Photo: LIFE06 ENV/NL/000176
energy efficient products
Project number: LIFE06 ENV/NL/000176 Title: Green Bearings - Demonstrating innovative technologies that significantly improve the environmental performance of bearings Beneficiary: SKF B.V. Contact: Henk Van Esch Email: email@example.com Website: http://www.skf.com/portal/skf/home/sustainability?con tentId=774005
The GREEN BEARINGS initiative has developed a new and more environmentallyfriendly range of bearings, with the potential for significant impact across Europe. The project introduced new sealing (hard seal coatings, counterface coatings and surface design) and lubrication (avoiding re-lubrication) technologies for high performance bearings, as well as the use of lighter elements (polymers). The economic benefits of the new bearings are linked to substantial energy savings (of 30-70%), reduced lubricant use and longer product lifespan, as well as low investment costs. The beneficiary also highlights a very good environmental cost/benefit ratio because its energy-efficient bearings can be used in almost all processes and products where bearings are required. The project beneficiary has a 20% market share in Europe and estimates that if 50% of its customers switched to the new bearings, the net results would be: •
A reduction of energy consumption of 4 000 GWh/yr;
A reduction of lubricant disposal of 400 000 tonnes/yr; and per year; and
A reduction of disposal of waste lubricants of 4 million tonnes/yr.
Photo: LIFE06 ENV/D/000471
energy efficient products
Project number: LIFE06 ENV/D/000471 Title: INSU-SHELL - Environmentally Friendly Facade Elements made of thermal insulated Textile Reinforced Concrete Beneficiary: Rheinisch - Westfaelische Technische Hochschule Aachen Contact: Thomas Gries Email: firstname.lastname@example.org Website: http://www.life-insushell.de/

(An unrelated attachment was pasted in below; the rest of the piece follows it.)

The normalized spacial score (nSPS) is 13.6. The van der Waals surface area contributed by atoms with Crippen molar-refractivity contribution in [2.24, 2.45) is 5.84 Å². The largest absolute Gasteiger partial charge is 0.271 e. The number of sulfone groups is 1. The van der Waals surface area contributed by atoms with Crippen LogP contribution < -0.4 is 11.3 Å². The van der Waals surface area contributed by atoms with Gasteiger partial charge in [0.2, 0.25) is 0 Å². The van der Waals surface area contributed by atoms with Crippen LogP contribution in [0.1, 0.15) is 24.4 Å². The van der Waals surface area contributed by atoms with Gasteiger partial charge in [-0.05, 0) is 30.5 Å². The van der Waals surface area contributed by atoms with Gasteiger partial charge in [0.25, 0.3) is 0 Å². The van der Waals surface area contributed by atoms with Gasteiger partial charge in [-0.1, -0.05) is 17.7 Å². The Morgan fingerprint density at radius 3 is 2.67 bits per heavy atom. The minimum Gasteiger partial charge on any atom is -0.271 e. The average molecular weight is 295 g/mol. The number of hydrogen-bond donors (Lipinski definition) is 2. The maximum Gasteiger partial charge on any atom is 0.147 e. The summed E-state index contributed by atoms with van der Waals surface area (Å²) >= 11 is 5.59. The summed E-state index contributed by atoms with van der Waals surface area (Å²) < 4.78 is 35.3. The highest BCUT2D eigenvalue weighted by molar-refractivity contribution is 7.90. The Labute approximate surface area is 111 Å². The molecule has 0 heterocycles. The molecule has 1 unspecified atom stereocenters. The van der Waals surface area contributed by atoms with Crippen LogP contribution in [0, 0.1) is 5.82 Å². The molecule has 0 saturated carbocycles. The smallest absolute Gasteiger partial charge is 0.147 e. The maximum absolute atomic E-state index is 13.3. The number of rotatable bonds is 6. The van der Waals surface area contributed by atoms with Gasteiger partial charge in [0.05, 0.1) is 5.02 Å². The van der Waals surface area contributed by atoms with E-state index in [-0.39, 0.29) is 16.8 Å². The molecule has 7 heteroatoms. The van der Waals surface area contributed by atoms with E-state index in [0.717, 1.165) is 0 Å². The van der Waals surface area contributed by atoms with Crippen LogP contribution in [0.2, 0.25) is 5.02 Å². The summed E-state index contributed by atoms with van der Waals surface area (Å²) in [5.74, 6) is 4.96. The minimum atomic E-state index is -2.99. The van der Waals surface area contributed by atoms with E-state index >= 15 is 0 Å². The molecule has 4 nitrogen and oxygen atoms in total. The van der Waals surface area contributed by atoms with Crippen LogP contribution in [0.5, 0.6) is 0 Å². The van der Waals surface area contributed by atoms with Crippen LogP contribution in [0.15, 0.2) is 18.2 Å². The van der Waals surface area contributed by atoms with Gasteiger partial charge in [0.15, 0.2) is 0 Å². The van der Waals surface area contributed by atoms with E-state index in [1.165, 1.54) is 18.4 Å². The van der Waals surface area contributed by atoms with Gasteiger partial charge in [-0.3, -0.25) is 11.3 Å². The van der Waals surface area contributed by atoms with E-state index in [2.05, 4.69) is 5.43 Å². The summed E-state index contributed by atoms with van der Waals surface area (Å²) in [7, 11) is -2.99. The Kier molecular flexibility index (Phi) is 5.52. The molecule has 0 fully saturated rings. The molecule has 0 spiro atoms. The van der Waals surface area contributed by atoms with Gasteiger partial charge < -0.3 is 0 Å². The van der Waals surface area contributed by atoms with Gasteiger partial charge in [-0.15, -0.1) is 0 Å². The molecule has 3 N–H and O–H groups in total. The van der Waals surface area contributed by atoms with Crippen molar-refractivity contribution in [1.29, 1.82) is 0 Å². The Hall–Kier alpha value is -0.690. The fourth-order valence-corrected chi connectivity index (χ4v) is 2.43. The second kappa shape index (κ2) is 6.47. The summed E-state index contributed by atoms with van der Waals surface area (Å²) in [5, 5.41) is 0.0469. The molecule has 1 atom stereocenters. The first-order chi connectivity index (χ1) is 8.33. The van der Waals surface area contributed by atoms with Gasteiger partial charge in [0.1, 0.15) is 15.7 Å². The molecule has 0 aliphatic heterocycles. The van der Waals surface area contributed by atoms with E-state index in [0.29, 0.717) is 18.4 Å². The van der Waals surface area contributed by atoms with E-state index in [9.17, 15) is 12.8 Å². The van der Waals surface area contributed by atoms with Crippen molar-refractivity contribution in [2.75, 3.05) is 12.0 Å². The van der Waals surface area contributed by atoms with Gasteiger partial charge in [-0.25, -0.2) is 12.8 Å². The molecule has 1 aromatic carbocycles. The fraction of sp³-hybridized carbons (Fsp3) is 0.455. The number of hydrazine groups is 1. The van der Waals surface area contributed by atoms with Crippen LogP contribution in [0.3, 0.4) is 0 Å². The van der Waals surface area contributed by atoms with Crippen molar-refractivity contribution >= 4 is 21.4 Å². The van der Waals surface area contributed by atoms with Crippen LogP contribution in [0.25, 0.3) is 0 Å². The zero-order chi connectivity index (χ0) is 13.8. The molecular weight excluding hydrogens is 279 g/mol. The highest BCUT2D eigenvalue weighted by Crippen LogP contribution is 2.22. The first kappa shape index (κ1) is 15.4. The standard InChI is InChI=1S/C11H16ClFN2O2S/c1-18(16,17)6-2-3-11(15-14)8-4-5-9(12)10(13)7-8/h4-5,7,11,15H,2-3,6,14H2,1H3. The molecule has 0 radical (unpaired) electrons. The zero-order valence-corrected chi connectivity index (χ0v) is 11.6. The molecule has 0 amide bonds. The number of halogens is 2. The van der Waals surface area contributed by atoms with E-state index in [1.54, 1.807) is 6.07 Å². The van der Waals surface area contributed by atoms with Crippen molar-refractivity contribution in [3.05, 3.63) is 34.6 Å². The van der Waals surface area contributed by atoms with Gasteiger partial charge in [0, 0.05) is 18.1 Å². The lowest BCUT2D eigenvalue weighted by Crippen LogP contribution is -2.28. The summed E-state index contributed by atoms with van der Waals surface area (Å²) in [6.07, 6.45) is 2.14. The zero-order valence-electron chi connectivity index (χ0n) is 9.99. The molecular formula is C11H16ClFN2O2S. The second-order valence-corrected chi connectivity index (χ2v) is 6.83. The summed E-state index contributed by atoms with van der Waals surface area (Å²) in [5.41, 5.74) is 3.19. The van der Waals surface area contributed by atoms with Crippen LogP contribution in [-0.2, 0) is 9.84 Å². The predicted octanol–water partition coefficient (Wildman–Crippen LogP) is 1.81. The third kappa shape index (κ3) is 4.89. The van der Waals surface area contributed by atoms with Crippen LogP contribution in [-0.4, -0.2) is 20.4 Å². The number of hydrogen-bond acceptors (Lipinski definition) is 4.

The INSU-SHELL project proved it is possible to minimise the amount of concrete needed for the construction of the facades of buildings by using a high-tech, thermally insulated textile reinforced concrete (TRC) technology. The new system developed by the LIFE project enables the construction of lighter (by 83%), thinner-walled building facades (from 70 mm down to 15 mm) offering a superior performance than comparable materials made out of GRC (glass fibre reinforced concrete) or steel. The technology was implemented as part of the new building facade of the (INNOTEX) textile research centre at RWTH Aachen University in Germany. In terms of environmental performance the project has shown good results. The savings achieved in the concrete fabrication and transport as a result of the reduction in the volume of the façade translated to a reduction of the global warming potential of the product by 55% and to CO2 savings of approximately 80 kg/m². Taking into account the energy footprint for maintenance and recycling of the TRC material, the beneficiary estimates a similar daily energy use to a conventional facade.
Visit the LIFE website: www.ec.europa.eu/environment/life